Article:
Large incumbent vendors in the smart building space are increasingly acquiring innovative start-ups in order to consolidate their position – but is this a positive trend for the market?
Our connected world is increasingly moving towards structures that monitor the usage of resources and the habits of their occupants in real time, while tracking sustainability performance. These smart buildings work in tandem with the connected city in which they sit – the true building blocks of smart cities.
The signs of consolidation across the smart building industry have been accelerating in recent times amid heightened merger and acquisition activity and an increased maturation of the market.
Simultaneously, a shift has taken place in the perception of buildings as merely bricks-and-mortar to instead encompass a wide spectrum of efficient possibilities.
Likely to enhance that is the Internet of Things (IoT), allowing buildings to exchange information with Industrial Control System (ICS) platforms from which insights can be made to assist in smarter decision-making.
Many commentators called 2018 a record year for the smart buildings market, citing increased investor confidence and the positive response companies are receiving for their products and services. And incumbent vendors are striking while the iron is hot with consolidation set to continue for the next two or three years.
Leading the charge, the likes of Siemens and Trane are now seeing acquisitions as a low-risk way to bolster their internal innovation efforts. Indeed, with such companies typically being multi-million-dollar entities, acquisitions of small start-ups are not considered big purchases – but the benefits are significant.
I believe the trend is a very positive one, helping to fuel potentially huge growth and development with a stronger sense of market momentum, while also demonstrating how large corporate players are increasingly recognising smart buildings as a key market sector.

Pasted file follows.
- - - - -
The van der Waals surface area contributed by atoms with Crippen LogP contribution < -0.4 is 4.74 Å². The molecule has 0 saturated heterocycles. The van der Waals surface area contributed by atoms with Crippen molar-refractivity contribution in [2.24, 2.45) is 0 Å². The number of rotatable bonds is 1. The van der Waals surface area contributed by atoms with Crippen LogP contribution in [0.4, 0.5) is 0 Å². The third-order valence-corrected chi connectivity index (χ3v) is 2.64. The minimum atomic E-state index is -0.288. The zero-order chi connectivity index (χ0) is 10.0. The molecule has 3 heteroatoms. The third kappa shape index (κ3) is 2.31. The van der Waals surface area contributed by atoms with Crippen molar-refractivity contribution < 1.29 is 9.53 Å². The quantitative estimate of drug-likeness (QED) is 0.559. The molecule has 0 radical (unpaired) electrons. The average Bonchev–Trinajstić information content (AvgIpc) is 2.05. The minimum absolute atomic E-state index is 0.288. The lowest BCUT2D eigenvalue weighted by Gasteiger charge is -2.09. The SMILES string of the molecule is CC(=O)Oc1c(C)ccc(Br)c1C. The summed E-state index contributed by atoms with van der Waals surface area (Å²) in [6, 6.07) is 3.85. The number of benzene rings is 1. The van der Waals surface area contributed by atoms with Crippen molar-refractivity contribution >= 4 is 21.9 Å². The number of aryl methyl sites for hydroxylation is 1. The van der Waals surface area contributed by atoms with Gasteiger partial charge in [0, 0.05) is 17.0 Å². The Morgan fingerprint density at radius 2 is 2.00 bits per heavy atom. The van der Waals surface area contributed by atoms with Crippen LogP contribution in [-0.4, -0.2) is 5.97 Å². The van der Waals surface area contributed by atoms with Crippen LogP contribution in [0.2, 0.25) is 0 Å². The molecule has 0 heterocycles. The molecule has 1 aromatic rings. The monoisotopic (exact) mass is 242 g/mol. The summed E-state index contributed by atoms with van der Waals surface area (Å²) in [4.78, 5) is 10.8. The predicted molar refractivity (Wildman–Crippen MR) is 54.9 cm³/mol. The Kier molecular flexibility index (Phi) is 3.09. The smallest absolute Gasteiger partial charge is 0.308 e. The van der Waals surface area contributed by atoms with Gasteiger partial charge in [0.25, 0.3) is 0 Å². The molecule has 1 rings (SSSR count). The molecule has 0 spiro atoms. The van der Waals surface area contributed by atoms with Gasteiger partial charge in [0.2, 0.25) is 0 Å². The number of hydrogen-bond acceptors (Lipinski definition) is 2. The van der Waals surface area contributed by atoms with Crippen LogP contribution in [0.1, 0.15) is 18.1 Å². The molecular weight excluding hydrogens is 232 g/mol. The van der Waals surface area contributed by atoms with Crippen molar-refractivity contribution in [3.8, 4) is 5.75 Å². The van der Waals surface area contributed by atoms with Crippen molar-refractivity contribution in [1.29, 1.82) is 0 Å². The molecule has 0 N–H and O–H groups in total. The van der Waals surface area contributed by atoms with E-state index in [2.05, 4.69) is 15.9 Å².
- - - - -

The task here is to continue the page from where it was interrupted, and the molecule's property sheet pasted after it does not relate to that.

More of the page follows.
For those that own and operate buildings, consolidation is also to be welcomed. It significantly lowers the complexity of the procurement process through a reduction in potential vendors.
Seen from another point of view, an acquisitive market also offers greater security to start-ups which are more vulnerable to downturns and short-lived market fluctuations.
These start-ups may look to see how much they can grow before seeking an exit, while others will merge with peers in order to fast-track their growth.
However, the competition is also heating up with many customers looking to consolidate vendor relationships in order to reduce complexity. The providers that are able to introduce a wider offering will be the winners in that scenario.
Consolidation is also opening the door to others. Smart building innovators will be closely followed by software suppliers, facilities management, IT, telecommunications, energy services, and much more.
Ultimately, there’s never been a better time to be in the smart building space with the market continuing to mature and the benefits being enjoyed by all. Where previously the adoption of new technologies was slow, consolidation will provide a crucial springboard to heightened innovation.